December 1, 2010
Builder Confidence Edges Up

Home builders were a bit more positive about the market for new, single-family homes this month, but not positive enough to get the National Association of Home Builders/Wells Fargo Housing Market Index out of the mid-teens.

The HMI rose one point, from 15 to 16, in November from October. Analysts were expecting a reading of 17.

It was driven primarily by a 38% bump in the Midwest. Regionally, the HMI rose 5 points in the Midwest to 18, rose 3 points in the West to 15 and held even at 18 in the South. The index in the Northeast shed 3 points to 13.

The index also was buoyed by hope elsewhere for the next six months, the index for which rose two points to 25 on top of a five-point gain in October. The traffic index moved up a point to 12, and the current conditions index remained stuck at 16.

Referring to the futures index, NABH Chief Economist David Crowe said, "This is the highest that component of the HMI has been since the home-buyer tax-credit program spurred sales activity this spring." He added, however, "The most concerning aspect of the report is that survey participants say they have observed absolutely no improvement in their ability to access credit to build viable new projects. This problem is clearly a roadblock to recovery in many markets."

"Many builders are reporting that while the quantity of buyer traffic through their model homes has not improved dramatically, the quality of that traffic seems to be getting better, meaning that more people appear to be serious about buying in the near future," said NAHB Chairman Bob Jones, a home builder from Bloomfield Hills, Mich.

The HMI is based on an index of 100, with any number below 50 indicating a negative outlook and over 50 a positive view. The index fell below 50 in May of 2006 and has remained there since, bottoming at a low of 8 in January, 2009.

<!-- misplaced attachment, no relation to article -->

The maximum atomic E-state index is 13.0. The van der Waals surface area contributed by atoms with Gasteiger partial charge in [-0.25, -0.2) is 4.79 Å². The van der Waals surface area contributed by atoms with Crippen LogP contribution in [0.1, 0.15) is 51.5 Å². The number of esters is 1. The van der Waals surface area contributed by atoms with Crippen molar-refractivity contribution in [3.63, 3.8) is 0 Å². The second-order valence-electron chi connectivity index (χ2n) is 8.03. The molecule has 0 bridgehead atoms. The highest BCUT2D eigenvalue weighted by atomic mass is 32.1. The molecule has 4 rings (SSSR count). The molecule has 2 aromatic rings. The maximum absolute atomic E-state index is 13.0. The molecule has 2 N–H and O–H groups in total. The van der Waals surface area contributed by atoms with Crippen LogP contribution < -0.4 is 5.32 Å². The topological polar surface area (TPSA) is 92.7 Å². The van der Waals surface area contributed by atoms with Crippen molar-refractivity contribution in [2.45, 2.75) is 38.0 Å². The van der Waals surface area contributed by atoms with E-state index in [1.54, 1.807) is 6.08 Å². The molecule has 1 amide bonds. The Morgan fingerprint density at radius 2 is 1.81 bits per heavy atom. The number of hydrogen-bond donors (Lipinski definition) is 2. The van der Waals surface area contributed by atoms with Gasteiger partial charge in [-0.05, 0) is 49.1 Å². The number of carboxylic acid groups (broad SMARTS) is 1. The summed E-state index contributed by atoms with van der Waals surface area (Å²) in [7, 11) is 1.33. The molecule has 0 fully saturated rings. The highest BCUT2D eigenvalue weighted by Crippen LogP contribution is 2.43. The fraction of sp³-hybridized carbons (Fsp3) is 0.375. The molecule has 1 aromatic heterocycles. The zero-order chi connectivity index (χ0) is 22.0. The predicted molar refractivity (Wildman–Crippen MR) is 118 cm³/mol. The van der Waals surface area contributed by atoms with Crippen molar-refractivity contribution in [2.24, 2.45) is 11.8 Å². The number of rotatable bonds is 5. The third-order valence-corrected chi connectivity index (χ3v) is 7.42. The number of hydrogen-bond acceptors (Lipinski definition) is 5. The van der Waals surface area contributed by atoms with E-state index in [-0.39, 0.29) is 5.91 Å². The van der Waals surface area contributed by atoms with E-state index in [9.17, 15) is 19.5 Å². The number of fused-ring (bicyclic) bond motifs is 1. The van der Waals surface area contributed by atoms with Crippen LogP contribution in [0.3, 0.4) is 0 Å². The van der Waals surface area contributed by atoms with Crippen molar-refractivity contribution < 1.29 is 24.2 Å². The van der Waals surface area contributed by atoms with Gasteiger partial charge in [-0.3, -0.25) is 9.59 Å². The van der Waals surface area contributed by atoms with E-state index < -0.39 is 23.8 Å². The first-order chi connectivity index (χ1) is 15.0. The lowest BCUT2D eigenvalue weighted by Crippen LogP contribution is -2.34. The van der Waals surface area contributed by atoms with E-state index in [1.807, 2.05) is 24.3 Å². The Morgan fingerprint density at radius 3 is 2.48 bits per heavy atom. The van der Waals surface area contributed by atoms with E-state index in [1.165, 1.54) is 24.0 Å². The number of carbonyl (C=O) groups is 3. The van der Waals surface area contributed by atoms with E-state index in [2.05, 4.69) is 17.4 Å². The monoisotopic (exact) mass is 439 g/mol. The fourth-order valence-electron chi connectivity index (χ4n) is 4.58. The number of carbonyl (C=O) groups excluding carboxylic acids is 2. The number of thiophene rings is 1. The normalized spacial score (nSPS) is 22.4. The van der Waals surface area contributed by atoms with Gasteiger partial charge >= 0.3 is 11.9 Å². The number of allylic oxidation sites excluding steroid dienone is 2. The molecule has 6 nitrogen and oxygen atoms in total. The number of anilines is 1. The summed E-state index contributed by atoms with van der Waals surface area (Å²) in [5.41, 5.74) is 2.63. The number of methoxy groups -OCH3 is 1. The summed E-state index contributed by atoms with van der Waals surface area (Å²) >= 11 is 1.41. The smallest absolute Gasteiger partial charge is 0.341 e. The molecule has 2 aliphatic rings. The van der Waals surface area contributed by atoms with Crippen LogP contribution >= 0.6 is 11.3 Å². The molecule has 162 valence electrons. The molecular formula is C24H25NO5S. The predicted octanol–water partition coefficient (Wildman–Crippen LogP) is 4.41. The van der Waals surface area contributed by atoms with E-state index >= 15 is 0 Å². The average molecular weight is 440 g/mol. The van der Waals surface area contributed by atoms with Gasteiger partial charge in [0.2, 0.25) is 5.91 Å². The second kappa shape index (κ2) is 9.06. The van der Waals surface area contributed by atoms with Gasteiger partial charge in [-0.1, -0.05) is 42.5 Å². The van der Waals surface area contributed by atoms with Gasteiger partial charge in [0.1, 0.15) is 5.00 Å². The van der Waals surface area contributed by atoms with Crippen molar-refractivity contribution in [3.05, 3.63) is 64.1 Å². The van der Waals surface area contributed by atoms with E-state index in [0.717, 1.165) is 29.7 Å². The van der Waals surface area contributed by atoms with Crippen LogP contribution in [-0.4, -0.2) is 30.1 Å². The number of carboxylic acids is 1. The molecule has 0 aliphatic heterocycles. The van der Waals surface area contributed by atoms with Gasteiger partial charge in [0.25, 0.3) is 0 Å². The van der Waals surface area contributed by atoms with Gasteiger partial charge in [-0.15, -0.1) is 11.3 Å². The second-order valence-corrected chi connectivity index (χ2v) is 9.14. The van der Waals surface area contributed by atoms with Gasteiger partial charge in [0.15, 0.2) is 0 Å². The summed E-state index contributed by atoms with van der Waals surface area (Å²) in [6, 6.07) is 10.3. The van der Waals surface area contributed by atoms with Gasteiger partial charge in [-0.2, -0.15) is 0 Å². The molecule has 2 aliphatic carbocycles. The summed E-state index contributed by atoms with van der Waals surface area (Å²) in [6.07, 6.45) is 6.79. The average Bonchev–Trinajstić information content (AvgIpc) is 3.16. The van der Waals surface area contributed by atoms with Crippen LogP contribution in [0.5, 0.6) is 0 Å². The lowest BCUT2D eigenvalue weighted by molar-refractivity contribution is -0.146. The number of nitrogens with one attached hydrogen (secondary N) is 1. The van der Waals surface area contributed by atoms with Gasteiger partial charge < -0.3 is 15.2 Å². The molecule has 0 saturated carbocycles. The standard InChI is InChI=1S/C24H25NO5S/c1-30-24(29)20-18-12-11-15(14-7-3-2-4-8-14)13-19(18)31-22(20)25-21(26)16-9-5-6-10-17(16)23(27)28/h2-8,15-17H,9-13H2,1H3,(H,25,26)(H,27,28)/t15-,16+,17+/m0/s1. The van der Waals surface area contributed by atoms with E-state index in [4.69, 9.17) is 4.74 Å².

David Goldberg at UBS said in a research note, "We expect volatility in the index through the spring selling season as our most recent channel checks leave us fearful that an absence of buyers that have the requisite down-payment and credit stats might limit any potential bounce."

Source: Big Builder magazine, November 16, 2010

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CFSEI 2010 Tech Notes And Webinars – At A Glance

Technical Publications

  • Updated Technical Note on Welding of Cold-Formed Steel Framing
  • Updated Technical Note on Top Track Load Distribution Members
  • New Technical Note on Local and Distortional Elastic Buckling Loads and Moments for SSMA Stud Sections (publication expected this month)
  • New Technical Note on Steel Roof Deck Diaphragms on CFS Framing  (publication expected this month)
  • New Technical Note on Clip Angles Used in Cold-Formed Steel Construction  (publication expected this month)

Web-Based Seminars

  • Beginners Guide to the Direct Strength Method for Cold-Formed Steel Design
  • Cold-Formed Steel Design using the 2009 International Building Code
  • Cold-Formed Steel Connection Design: 2007 AISI and 2009 IBC

For more information on CFSEI resources, visit

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January 12-15, 2011
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STEEL Doing It Right
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May 23-24, 2011
MASFA Expo & CFSEI Annual Conference
Annapolis, MD



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